The formula has stayed the same through much of the fifty-five year history of 007 on film. Bond is given his assignment by his boss, M; he flirts with Miss Moneypenny on his way of M’s office, and then proceeds to Q-Branch, where he meets with the Quartermaster, who, after some banter between them (sometimes humorous, oftentimes adversarial—depending on the era), supplies Her Majesty’s secret agent with the tools he’ll need for a particular mission and, damn, if they aren’t usually exactly what he needs to get the job done.
So what does come to mind when you think of James Bond? In all likelihood the first thing will be the actor who represents your Bond, whether it be Sean Connery, George Lazenby, Roger Moore, Timothy Dalton, Pierce Brosnan or George Lazenby. Or just maybe you can’t get Barry Nelson out of your head, and that 1950s live TV production of Casino Royale in which the British secret agent was transformed into American “card sharp Jimmy Bond.” Or perhaps it was the other Casino Royale—no, not the one that introduced Craig in the role, but the 1967 big screen “comedy” (it’s really not funny) with 007 portrayed by no less than Peter Sellers, David Niven, Woody Allen and Ursula Andress(!).
So beyond that, what comes to mind? Oh, sure, there’s the beautiful women, the dastardly villains hellbent on global domination, and the exotic locales, but what about those aforementioned gadgets? When James Bond exploded into the pop culture consciousness in the 1960s, those films were unlike any that preceded, and one element that helped it stand out from the rest was the wide assortment of gadgets. Certainly it started off pretty low key in 1962’s Dr. No, which only had geiger counters and cyanide cigarettes (nothing too innovative there), but by the following year’s From Russia With Love there was the watch perfectly designed to strangle your opponent, and the year after that, in Goldfinger, we laid our eyes on the most amazing car ever seen. And it’s just continued from there, amazing generation after generation of moviegoers.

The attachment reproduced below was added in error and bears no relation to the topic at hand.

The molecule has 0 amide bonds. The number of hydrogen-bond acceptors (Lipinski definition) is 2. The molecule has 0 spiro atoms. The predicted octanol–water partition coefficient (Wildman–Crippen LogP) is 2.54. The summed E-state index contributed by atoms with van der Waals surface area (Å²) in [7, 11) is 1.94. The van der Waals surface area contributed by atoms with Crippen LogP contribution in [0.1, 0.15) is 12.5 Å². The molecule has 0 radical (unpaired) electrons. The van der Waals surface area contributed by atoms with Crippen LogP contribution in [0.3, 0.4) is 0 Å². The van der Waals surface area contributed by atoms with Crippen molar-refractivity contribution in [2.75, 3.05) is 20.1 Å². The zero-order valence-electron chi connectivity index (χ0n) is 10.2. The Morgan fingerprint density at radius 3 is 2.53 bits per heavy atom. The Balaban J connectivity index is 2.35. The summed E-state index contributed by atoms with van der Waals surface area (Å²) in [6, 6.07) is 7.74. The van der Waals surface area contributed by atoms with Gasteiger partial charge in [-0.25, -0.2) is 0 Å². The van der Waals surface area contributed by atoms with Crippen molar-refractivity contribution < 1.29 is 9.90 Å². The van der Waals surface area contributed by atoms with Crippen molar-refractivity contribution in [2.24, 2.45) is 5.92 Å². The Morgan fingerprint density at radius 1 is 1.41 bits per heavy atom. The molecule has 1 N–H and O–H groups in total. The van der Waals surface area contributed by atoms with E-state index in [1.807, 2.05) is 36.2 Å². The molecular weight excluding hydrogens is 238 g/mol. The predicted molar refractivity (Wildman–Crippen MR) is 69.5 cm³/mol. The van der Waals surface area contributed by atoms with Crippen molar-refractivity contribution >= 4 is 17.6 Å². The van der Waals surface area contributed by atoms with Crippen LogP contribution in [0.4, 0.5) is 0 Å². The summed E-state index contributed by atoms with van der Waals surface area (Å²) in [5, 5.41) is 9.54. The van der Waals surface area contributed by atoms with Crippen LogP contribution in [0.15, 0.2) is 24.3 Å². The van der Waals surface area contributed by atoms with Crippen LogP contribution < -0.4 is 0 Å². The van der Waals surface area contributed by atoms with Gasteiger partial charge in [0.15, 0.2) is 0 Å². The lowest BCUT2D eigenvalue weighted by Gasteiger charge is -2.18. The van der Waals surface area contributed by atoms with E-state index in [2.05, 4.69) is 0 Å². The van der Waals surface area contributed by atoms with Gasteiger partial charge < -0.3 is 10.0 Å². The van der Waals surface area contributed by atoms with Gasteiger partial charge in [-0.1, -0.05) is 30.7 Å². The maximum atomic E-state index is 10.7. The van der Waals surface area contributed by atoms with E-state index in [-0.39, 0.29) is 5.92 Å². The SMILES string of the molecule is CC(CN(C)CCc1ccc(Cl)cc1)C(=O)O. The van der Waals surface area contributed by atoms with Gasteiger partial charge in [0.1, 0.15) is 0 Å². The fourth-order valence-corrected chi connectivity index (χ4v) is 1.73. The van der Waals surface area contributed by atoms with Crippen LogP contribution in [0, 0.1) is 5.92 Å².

What follows is FHM’s guide 25 gadgets of James Bond, most of which remain pretty damn cool to this day.
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What It Does: Everything your car doesn’t do! It’s one of the coolest vehicles to appear on film, and it’s gone through some alterations over the years along with the Bond films themselves.
Films: Although a couple of different models appear in the series over the years, the first was in Goldfinger (1964), which saw it armed with rotating license plates, machine guns, oil slick, bullet proof windows, side tire cutters, and, most importantly, an ejector seat(!). Modifications began showing up in Thunderball (1965), where, in the opening sequence, a water cannon has been added to the back of the car (though one really does wonder where the hell it stored all that water). In The Living Daylights (1987) there was a different model, its additional options including extending side outriggers, tires that could produce spikes (very effective for not sliding on ice), lasers, missiles and rocket propulsion. By the time of Die Another Day (2002), the newer mode had hood-mounted target-seeking shotguns, and adaptive camouflage, which more or less rendered the vehicle invisible (simultaneously causing derision among fans).
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